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Bill Pierce - Leica M photog and author

 

“Our autobiography is written in our contact sheets,  and our opinion of the world in our selects”  

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Bill Pierce is one of the most successful Leica photographers and authors ever. I initially "met" Bill in the wonderful 1973 15th edition Leica Manual (the one with the M5 on the cover). I kept reading and re-reading his four chapters, continually amazed at his knoweldge and ability, thinking "if I only knew a small part of what this guy knows... wow."  I looked foward to his monthly columns in Camera 35 and devoured them like a starving man.  Bill has worked as a photojournalist  for 25 years, keyword: WORK.  Many photogs dream of the professional photographer's  life that Bill has earned and enjoyed.  Probably Bill's most famous pic is Nixon departing the White House for the last time, victory signs still waving. 

 

Bill  has been published in many major magazines, including  Time, Life, Newsweek, U.S. News, The New York Times Sunday Magazine, New York Magazine, Stern, L'Express and Paris Match.  :His published books include  The Leica Manual,  War Torn, Survivors and Victims in the Late 20th Century, Homeless in America,  Human Rights in China,  Children of War.  Add to that numerous exhibitions at major galleries and museums.  Magazine contributions include  Popular Photography,  Camera 35, Leica Manual,  Photo District News, the Encyclopedia of Brittanica, the Digital Journalist, and now RFF.  Major awards include Leica Medal of Excellence, Overseas Press Club's Oliver Rebbot Award for Best Photojournalism from Abroad,  and the World Press Photo's Budapest Award. Perhaps an ever bigger award is Tom Abrahamsson's comment: "If you want to know Rodinal, ask Bill."

 

I met Bill in person through our mutual friend Tom Abrahamsson.  In person his insight and comments are every bit as interesting and engaging as his writing.  He is a great guy who really KNOWS photography.  I am happy to say he has generously agreed to host this forum at RFF  From time to time Bill will bring up topics, but you are also invited to ask questions.  Sit down and enjoy the ride!

 


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Fixed focal length or zoom?
Old 10-10-2018   #1
Bill Pierce
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Fixed focal length or zoom?

Fixed focal length or zoom? Being an old person who actually took pictures in the pre zoom era (which was followed by the not-very-good zoom era before we got to the really good zoom era) my tendency is to use fixed focal length lenses, sometimes adding a zoom to cover a range of longer focal lengths. There are two reasons beyond living in the past that I cans use to justify my concentration on fixed focal length lenses. 1 - Fixed focal length lenses are usually faster, and I tend to shoot at the higher shutter speeds that can make possible. 2 - I find myself fine tuning, i.e. fussing with, the zoom to the degree that I sometimes miss the moment.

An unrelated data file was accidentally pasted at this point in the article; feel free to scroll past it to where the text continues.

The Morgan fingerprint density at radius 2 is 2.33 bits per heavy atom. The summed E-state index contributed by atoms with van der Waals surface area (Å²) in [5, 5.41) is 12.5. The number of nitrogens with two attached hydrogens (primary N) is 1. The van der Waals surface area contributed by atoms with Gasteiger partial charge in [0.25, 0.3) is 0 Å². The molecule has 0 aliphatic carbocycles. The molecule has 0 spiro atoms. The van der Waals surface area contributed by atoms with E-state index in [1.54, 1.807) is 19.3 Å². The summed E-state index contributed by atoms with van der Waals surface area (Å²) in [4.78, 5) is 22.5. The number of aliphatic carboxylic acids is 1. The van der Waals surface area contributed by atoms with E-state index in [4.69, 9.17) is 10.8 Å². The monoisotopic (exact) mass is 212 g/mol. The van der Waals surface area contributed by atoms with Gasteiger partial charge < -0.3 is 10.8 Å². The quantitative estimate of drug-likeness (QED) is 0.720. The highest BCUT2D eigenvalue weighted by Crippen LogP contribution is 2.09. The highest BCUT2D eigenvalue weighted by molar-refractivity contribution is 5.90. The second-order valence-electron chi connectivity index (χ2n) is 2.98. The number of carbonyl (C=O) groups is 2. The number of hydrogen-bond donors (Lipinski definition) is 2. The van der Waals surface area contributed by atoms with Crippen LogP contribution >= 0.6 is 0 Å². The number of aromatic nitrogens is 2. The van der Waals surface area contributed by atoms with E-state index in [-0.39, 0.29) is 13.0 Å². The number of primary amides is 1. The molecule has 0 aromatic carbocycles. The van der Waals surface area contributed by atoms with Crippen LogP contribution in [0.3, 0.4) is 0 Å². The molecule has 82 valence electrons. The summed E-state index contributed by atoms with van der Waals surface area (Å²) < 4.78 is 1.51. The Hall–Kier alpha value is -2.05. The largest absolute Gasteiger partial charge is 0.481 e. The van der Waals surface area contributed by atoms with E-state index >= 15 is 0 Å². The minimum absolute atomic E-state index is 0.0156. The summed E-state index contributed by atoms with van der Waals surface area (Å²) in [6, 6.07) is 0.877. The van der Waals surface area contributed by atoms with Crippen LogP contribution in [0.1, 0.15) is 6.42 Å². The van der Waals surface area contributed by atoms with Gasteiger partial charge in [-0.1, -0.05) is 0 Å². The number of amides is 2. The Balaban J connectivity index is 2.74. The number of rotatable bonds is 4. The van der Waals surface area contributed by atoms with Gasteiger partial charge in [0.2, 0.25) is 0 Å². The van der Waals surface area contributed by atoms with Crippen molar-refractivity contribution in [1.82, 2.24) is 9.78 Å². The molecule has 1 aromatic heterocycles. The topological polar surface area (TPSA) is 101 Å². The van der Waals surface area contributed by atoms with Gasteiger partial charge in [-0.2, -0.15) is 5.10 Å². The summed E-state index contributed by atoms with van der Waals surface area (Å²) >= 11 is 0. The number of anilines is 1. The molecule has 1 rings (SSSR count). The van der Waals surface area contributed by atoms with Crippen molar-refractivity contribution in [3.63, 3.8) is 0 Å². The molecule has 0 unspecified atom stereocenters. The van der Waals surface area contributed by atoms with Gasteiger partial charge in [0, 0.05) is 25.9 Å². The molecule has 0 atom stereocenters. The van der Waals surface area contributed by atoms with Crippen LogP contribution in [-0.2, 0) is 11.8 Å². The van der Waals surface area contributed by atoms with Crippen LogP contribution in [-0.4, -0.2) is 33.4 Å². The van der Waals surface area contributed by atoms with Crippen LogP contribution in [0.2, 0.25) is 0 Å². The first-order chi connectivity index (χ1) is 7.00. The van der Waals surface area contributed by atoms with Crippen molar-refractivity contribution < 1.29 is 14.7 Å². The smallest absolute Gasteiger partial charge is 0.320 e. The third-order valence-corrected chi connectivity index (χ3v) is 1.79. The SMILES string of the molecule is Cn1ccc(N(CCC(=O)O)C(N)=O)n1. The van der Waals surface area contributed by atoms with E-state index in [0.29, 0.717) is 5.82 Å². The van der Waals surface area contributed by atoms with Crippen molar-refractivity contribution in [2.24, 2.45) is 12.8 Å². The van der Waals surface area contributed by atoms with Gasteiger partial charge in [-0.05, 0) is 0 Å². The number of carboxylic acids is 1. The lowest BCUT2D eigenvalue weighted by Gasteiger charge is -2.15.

That said, I certainly can see the advantages of a single camera with a small zoom that provides a range of useful focal lengths and am beginning to try to break old habits and see if it will work for me. What are your thoughts, what is the way you choose to work and why? I could certainly benefit from your thoughts.
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Old 10-10-2018   #2
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Generally, I prefer primes... specifically a 50mm equivalent supplemented by a 35mm and 75mm equivalent when I feel like it. I like the size, the speed, and knowing what will be in my frame before I even bring the camera to my face.

However, when I travel... I use a 28-85mm equivalent zoom since I`m not sure what I`ll encounter.
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Old 10-10-2018   #3
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I mostly have prime lenses. I've tried a few zooms, and have not kept most of them. Either I didn't like the weight, or the speed, or the image quality. I kind of liked the 20-35mm f/2.8 Nikkor, but sold it after encountering reliability problems. But one zoom I have come to regard as essential is my 28-105 Nikkor. It is a little slow, and the build quality is a bit plasticky, but the focal range is very useful, and the image quality shows that "this is not your grandfather's zoom!" And now I'm trying gout the 17-35mm f/2.8 Nikkor. The image quality is as good as I need (it's very good). And it allows quickly trying out the extreme wide angle views, at the flick of the zoom control, without having to change lenses. If it looks good, i can press the button; if not, I can dial it back to 28 or 35mm, no time lost. It is too heavy. I can walk with it for one hour comfortably enough. After an hour and a quarter, I have to put it down and return to using a prime.

However, I think enough of the lens that I went to Target and bought a 12 pound dumb-bell. I get up a little early and go to the basement and do curls with it. It may be helping. If it works out, maybe I'll get the 24-70mm zoom Nikkor, which is definitely too heavy. But first, I will need to go buy the 15 pound dumb-bell.
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Old 10-10-2018   #4
Jamie Pillers
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I like how using primes makes me move around to get the right framing. I was recently trying out the Sigma SD Quattro H and became frustrated that the only way I could afford focal length lenses I like was to buy Sigma's zoom lenses. Using those reminded me how much I miss small medium speed prime lenses.